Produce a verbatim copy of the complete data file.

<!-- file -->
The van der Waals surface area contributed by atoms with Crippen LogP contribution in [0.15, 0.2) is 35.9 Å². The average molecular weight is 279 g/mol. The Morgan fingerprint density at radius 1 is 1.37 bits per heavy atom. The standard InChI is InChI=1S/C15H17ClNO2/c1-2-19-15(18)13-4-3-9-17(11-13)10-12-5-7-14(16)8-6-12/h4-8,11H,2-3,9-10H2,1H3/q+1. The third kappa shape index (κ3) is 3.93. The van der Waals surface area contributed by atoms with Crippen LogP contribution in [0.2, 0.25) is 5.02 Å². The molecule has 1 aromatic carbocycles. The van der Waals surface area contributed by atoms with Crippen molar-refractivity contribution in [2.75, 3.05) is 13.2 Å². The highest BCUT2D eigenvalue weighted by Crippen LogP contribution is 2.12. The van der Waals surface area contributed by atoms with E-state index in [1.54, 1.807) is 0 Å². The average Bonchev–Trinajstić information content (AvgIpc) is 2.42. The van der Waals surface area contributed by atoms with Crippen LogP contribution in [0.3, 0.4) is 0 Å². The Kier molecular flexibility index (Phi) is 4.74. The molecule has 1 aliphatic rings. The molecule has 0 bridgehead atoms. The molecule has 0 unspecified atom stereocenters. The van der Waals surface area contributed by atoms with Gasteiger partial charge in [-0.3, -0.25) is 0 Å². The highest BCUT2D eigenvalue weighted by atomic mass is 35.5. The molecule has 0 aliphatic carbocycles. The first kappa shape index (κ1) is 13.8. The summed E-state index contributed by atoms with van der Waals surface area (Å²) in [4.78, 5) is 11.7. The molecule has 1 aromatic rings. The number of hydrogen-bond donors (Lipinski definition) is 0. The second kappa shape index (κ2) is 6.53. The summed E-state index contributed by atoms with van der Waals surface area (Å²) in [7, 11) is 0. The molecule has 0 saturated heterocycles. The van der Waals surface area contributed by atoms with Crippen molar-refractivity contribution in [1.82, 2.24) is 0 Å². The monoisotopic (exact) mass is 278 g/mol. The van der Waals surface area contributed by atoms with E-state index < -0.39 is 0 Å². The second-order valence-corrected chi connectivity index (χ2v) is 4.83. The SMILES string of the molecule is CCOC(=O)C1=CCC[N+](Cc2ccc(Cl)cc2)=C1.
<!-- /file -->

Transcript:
The van der Waals surface area contributed by atoms with Crippen LogP contribution in [0.15, 0.2) is 35.9 Å². The average molecular weight is 279 g/mol. The Morgan fingerprint density at radius 1 is 1.37 bits per heavy atom. The standard InChI is InChI=1S/C15H17ClNO2/c1-2-19-15(18)13-4-3-9-17(11-13)10-12-5-7-14(16)8-6-12/h4-8,11H,2-3,9-10H2,1H3/q+1. The third kappa shape index (κ3) is 3.93. The van der Waals surface area contributed by atoms with Crippen LogP contribution in [0.2, 0.25) is 5.02 Å². The molecule has 1 aromatic carbocycles. The van der Waals surface area contributed by atoms with Crippen molar-refractivity contribution in [2.75, 3.05) is 13.2 Å². The highest BCUT2D eigenvalue weighted by Crippen LogP contribution is 2.12. The van der Waals surface area contributed by atoms with E-state index in [1.54, 1.807) is 0 Å². The average Bonchev–Trinajstić information content (AvgIpc) is 2.42. The van der Waals surface area contributed by atoms with Crippen LogP contribution in [0.3, 0.4) is 0 Å². The Kier molecular flexibility index (Phi) is 4.74. The molecule has 1 aliphatic rings. The molecule has 0 bridgehead atoms. The molecule has 0 unspecified atom stereocenters. The van der Waals surface area contributed by atoms with Gasteiger partial charge in [-0.3, -0.25) is 0 Å². The highest BCUT2D eigenvalue weighted by atomic mass is 35.5. The molecule has 0 aliphatic carbocycles. The first kappa shape index (κ1) is 13.8. The summed E-state index contributed by atoms with van der Waals surface area (Å²) in [4.78, 5) is 11.7. The molecule has 1 aromatic rings. The number of hydrogen-bond donors (Lipinski definition) is 0. The second kappa shape index (κ2) is 6.53. The summed E-state index contributed by atoms with van der Waals surface area (Å²) in [7, 11) is 0. The molecule has 0 saturated heterocycles. The van der Waals surface area contributed by atoms with Crippen molar-refractivity contribution in [1.82, 2.24) is 0 Å². The monoisotopic (exact) mass is 278 g/mol. The van der Waals surface area contributed by atoms with E-state index < -0.39 is 0 Å². The second-order valence-corrected chi connectivity index (χ2v) is 4.83. The SMILES string of the molecule is CCOC(=O)C1=CCC[N+](Cc2ccc(Cl)cc2)=C1.